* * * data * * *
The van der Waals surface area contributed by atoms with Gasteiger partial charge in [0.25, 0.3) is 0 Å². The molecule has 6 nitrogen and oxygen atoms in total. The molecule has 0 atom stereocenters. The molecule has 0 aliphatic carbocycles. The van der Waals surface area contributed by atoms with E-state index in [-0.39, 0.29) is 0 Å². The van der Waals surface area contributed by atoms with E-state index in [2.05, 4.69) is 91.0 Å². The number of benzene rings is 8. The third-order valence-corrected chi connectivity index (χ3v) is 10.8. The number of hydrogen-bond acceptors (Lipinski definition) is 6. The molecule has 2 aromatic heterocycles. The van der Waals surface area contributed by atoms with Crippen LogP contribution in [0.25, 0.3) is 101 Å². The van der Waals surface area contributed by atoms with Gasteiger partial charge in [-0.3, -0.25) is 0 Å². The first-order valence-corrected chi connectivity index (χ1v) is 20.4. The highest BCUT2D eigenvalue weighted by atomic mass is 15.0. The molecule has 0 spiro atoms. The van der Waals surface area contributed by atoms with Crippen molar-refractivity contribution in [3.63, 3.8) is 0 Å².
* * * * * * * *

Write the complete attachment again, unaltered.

The van der Waals surface area contributed by atoms with Gasteiger partial charge in [0.25, 0.3) is 0 Å². The molecule has 6 nitrogen and oxygen atoms in total. The molecule has 0 atom stereocenters. The molecule has 0 aliphatic carbocycles. The van der Waals surface area contributed by atoms with E-state index in [-0.39, 0.29) is 0 Å². The van der Waals surface area contributed by atoms with E-state index in [2.05, 4.69) is 91.0 Å². The number of benzene rings is 8. The third-order valence-corrected chi connectivity index (χ3v) is 10.8. The number of hydrogen-bond acceptors (Lipinski definition) is 6. The molecule has 2 aromatic heterocycles. The van der Waals surface area contributed by atoms with Crippen LogP contribution in [0.25, 0.3) is 101 Å². The van der Waals surface area contributed by atoms with Gasteiger partial charge in [-0.3, -0.25) is 0 Å². The first-order valence-corrected chi connectivity index (χ1v) is 20.4. The highest BCUT2D eigenvalue weighted by atomic mass is 15.0. The molecule has 0 spiro atoms. The van der Waals surface area contributed by atoms with Crippen molar-refractivity contribution in [3.63, 3.8) is 0 Å².